VEX Mars Rover Robot (MRR)

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RFP*: Mars Rover Robot (MRR)

* RFP is an acronym for Request For Proposal. Internationally, RFPs are called ITTs, an acronym for Invitation To Tender. Governmental agencies use RFPs to solicit new business.

This project reflects real life scenarios; the robot must be able to handle minor imperfections in the course.

Note: You should only use the materials contained in the price list for VEX parts for robot projects. If you want to use other parts, get permission from your faculty member to do so, and also to determine the cost of the parts you want to use that are not in this price list.

Introduction and Overview

The United States National Aeronautics and Space Administration (NASA) has recently received increasing evidence of volcanic activity on the long-believed volcanically dormant planet, Mars. Radar measurements from the Mars Express Spacecraft have detected the presence of a 20-kilometer wide lake of liquid water located underneath a layer of ice in the Planum Australe region. Modern research about the discovery suggests that the only way to maintain water in the liquid state in the conditions present on Mars is with the presence of a magma chamber located underneath the body of liquid water. In order to calculate the possibility of active volcanic activity on the Red Planet, NASA has issued an RFP (request for proposal) for a rover capable of traversing the steep slopes of Olympus Mons, the second tallest mountain and largest volcano in the solar system. This rover will dig near the base of the volcano as well as photograph it from its peak. By studying the data obtained, NASA hopes to understand the past volcanic activity of the planet and use that data to theorize the possibility of present-day volcanic activity.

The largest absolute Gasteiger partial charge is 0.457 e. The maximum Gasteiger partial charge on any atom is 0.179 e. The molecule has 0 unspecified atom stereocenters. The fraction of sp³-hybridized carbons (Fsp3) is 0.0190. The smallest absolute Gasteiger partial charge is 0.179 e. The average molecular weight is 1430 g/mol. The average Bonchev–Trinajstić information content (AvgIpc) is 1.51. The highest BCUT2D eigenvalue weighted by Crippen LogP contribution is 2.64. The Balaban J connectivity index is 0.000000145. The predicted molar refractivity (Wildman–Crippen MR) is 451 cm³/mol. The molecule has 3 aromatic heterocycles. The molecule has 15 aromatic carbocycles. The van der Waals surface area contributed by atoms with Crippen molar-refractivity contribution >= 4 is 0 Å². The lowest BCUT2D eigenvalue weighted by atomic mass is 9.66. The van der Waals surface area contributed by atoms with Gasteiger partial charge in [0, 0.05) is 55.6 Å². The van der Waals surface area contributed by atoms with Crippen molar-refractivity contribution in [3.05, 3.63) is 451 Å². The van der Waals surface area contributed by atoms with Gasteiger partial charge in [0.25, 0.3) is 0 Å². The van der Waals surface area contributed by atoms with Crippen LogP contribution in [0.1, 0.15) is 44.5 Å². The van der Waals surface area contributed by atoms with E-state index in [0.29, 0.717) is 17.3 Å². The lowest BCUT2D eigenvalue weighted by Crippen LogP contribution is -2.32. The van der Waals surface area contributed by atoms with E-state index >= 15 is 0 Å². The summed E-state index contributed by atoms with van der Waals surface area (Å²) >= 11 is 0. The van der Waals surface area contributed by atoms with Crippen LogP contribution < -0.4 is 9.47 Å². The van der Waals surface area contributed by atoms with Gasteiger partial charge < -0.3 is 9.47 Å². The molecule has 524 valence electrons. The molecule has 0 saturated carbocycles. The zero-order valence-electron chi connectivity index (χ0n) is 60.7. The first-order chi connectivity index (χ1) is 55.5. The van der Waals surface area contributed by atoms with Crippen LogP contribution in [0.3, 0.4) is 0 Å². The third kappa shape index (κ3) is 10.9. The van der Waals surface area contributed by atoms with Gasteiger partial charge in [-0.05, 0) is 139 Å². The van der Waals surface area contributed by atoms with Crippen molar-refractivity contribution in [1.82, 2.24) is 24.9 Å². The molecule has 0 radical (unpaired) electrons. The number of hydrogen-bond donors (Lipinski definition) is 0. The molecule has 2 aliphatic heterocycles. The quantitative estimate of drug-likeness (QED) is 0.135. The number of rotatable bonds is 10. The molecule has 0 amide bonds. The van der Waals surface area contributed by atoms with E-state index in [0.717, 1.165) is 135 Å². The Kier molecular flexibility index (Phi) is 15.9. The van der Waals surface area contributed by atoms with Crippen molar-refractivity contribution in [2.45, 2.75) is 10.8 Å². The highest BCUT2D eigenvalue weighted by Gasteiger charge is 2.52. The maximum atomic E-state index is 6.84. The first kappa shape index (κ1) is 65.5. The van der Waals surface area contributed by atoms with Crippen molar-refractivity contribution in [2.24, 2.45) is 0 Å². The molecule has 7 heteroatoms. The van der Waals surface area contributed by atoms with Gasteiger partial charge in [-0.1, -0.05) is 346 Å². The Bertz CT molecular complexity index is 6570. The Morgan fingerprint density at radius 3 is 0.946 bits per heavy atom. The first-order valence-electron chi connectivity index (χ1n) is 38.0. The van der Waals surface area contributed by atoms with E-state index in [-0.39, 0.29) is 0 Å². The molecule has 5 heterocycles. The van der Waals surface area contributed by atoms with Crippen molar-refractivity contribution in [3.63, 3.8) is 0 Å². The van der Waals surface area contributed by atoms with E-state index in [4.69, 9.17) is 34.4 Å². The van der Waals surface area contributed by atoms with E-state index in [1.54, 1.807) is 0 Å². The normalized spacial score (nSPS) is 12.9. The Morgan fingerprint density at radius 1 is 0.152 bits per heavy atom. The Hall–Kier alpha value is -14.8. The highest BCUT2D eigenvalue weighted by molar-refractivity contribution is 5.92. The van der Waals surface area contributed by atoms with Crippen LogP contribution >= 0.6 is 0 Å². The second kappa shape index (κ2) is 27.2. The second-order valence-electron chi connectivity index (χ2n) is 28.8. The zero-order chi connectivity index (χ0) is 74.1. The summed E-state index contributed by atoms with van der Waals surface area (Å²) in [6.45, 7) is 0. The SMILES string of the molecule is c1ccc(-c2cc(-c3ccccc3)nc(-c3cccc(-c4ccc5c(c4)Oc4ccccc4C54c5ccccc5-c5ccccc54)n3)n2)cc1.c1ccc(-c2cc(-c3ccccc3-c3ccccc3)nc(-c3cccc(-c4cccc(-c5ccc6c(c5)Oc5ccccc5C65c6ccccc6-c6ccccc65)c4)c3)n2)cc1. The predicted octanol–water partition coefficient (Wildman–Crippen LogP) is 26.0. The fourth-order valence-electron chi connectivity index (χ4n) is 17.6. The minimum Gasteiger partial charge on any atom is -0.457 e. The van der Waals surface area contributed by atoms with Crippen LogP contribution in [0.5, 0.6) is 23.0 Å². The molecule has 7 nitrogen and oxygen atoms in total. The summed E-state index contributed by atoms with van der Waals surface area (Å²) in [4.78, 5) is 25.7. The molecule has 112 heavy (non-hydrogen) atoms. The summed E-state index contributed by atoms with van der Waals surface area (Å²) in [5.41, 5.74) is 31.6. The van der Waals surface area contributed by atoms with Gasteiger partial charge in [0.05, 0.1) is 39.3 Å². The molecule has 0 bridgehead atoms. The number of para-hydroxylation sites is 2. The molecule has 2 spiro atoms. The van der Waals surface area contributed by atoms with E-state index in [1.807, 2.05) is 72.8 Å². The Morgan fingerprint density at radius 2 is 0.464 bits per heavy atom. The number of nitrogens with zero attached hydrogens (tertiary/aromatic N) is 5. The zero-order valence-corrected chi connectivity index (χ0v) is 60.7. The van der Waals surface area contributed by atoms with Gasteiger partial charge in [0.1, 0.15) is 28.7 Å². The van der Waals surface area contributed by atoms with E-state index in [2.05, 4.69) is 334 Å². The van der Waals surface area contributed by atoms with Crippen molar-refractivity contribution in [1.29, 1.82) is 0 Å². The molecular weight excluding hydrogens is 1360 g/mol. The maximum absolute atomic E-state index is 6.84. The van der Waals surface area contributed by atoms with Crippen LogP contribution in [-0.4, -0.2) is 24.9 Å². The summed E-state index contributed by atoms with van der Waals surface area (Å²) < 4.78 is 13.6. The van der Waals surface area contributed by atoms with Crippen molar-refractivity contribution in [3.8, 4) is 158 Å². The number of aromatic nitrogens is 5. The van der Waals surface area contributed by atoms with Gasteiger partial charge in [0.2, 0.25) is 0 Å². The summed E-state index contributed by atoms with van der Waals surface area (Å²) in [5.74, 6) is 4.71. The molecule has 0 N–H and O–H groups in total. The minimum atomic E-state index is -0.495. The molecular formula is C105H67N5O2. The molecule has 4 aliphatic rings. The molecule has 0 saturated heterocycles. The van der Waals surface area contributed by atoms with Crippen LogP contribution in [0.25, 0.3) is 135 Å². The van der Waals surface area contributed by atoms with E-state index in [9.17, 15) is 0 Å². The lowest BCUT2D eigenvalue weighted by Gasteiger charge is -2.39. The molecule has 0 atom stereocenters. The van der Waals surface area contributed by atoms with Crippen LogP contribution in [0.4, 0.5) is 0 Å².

The mission has two parts that must be completed. The first part is to collect a rock sample with a claw and bring it back to the start point for analysis. The second part of the mission involves climbing to the peak of the mountain to take a picture of the surrounding environment. To complete the mission, a sensor must be used to increase the accuracy of the rover's movement.

Specifications

Design a robot using Fusion 360 as your primary design tool. Your team must build a model of your design using the materials provided. An Arduino program that will direct the robot's movements must be created. A cost estimate of the robot's components must be provided. All revisions to the original design must be recorded and explained. This includes technical design drawings as well as cost estimates. All revisions to the Arduino program must be recorded and explained.

The MRR must be able to move autonomously over the course, pick up the rock sample with a claw, and return to the start point, all while using a sensor. The sensor can be a gyro sensor, ultrasonic sensor, or touch sensor. The robot must traverse to the highest peak of the course. For extra credit, the robot can traverse the secondary ramp and return to the start tile. In completing the extra credit, the robot must descend the primary ramp similar to how it ascended it for Commissioning. The robot cannot jump off the primary ramp directly to the secondary ramp. The robot must fit within a 15 in × 15 in footprint. These specifications must be met for final Commissioning.

The robot's Arduino program may not be altered or switched during any part of the mission. Likewise, the robot must be fully autonomous, and therefore cannot be touched by any person during testing. Please refer to the course syllabus for all due dates.

Please note that any attempt to physically step on the course or have the robot drive off a cliff will result in a point penalty in your final project grade due to safety precautions.